There is a great deal of confusion around some terms related to the different levels of SharePoint hierarchy. Some of this is buzword overload and some has been brought about by inconsistent usage from Microsoft (and to be fair actually most of us in this industry).
- When you load a page each element (including the page itself) makes a request to SharePoint and receives some data – which can be html, images, files etc.
Network Load Balancer (NLB)
- A device to distribute requests from your users browsers to the Web Front Ends
Web Front Ends – (WFE)
- A collection of servers that take requests from users (via the NLB), process them and return the data.
- This is the primary method for scaling – as the number of users grow you add more WFE’s.
- The database servers store all volatile data (i.e. data that changes) in SharePoint.
- You have exactly 1 configuration database and 1 to many content databases.
- Each content database can only be on 1 server (more technically if you consider failover servers) but you can have different content databases on different servers – another method of scaling with increased load.
Authorisation and Authentication
- Authentication is the process of deciding WHO a user is.
- Authorization is the process of deciding WHAT they can do.
- IIS (the web server) handles Authentication alongside things like Active Directory and SharePoint handles authorization.
- Authentication methods include things like Anonymous, Basic, Forms, Integrated (NTML/Kerberos and Claims).
- A collection of servers (web, database, index) that together make up a SharePoint Installation – aka Topology.
- You can do all this (web/datababase/index etc) on a single server in “Simple Installation” mode in which case you don’t need a NLB. For many small businesses this is plenty enough.
- Medium sized businesses usually start with at least 2 Web Front Ends (WFE’s) and a database server.
- Multinationals can have some very complex setups involving dozens of components.
Levels of the SharePoint Hierarchy
When you hear someone talking about ‘Scope’ this is what they mean.
- The entire installation as a whole. So if something has “Farm” level scope it applies to everything.
- An IIS Website that has been configured to run SharePoint.
- Can only be created in the Central Admin UI (or via the STSADM tools etc)
- A Farm has one running the central administration site and 1 to many others running normal SharePoint sites.
- This is generally how the main part of the URL is defined – e.g. http://somesite.yourcompany.com and http://othersite.yourcompany.com will be separate Web Applications.
- This authentication method is set at the Web Application level – though you can have the same content (i.e. SharePoint site) delivered by two different web applications with two different authentication methods.
- Port and network card bindings, host headers and a host of other networky stuff is set at the Web Application level – so if you want external users, for example, to have access to a site that would apply at the Web Application level (you can apply more granular restrictions using authorization security though).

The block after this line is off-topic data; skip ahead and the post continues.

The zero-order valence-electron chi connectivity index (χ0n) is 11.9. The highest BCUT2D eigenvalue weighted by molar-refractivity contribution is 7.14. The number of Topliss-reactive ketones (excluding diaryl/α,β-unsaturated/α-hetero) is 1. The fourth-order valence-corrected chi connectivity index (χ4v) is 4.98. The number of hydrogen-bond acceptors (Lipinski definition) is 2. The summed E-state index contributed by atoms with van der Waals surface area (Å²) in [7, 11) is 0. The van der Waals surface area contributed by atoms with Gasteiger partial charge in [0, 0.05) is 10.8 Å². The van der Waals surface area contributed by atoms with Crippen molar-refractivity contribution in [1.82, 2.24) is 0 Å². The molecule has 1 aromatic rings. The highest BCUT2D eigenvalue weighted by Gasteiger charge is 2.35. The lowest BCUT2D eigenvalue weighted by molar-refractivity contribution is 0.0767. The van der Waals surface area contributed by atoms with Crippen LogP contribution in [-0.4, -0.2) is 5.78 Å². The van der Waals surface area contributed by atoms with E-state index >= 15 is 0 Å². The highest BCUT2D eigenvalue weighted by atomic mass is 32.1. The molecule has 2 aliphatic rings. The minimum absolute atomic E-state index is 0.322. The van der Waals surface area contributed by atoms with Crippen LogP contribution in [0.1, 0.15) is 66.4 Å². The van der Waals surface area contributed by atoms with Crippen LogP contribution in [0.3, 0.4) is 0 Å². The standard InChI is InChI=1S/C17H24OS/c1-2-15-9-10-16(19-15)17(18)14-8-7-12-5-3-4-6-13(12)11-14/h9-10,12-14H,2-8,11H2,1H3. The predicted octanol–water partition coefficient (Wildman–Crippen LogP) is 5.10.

- The Application Pool (the account that SharePoint runs under and the resources that it can consume) are also set at the Web Application level.
- Each web application has at least 1 Site Collection (but can have many).
- Each Site collection has exactly 1 ‘Top Level Site’.
- The Site Collection doesn’t actually contain anything itself – that is down to the Top Level Site.
- This is the level that things like the Recycle bin and Quotas are organised at.
- Each site collection can only use a single content database (though multiple site collections can us the same content database) – this has major design implications as there are maximum recommended sizes for a content database.
Top Level Site
- A Top Level Site is a site… at the top level… see – this terminology is not that confusing after all 😉
- Most of the time we can use Top Level Site and Site Collection interchangeably – in fact Microsoft do this all the time.
- Each Top Level Site has zero to many sub-sites (simply called sites)
- This is the lowest level that many things can be scoped to, for example only the Top Level site contains a web part Gallery so you can’t say Collection X, Site A can have a web part but Collection X, Site B can’t.
- When you look at Site Settings in a top level site you will see the highlighted sections – in a sub site you will not. Both are called Sites in the UI.
- (aka Web’s) – these are the actual sites that you use.
- A site can be a top-level site or a sub site of the top level site.
- A site can also have other sites – these are called sub-sites.
- Sub sites can also have other sub sites and so on.
- A site can inherit its parent’s permissions or define its own – more on this complex subject in a future article.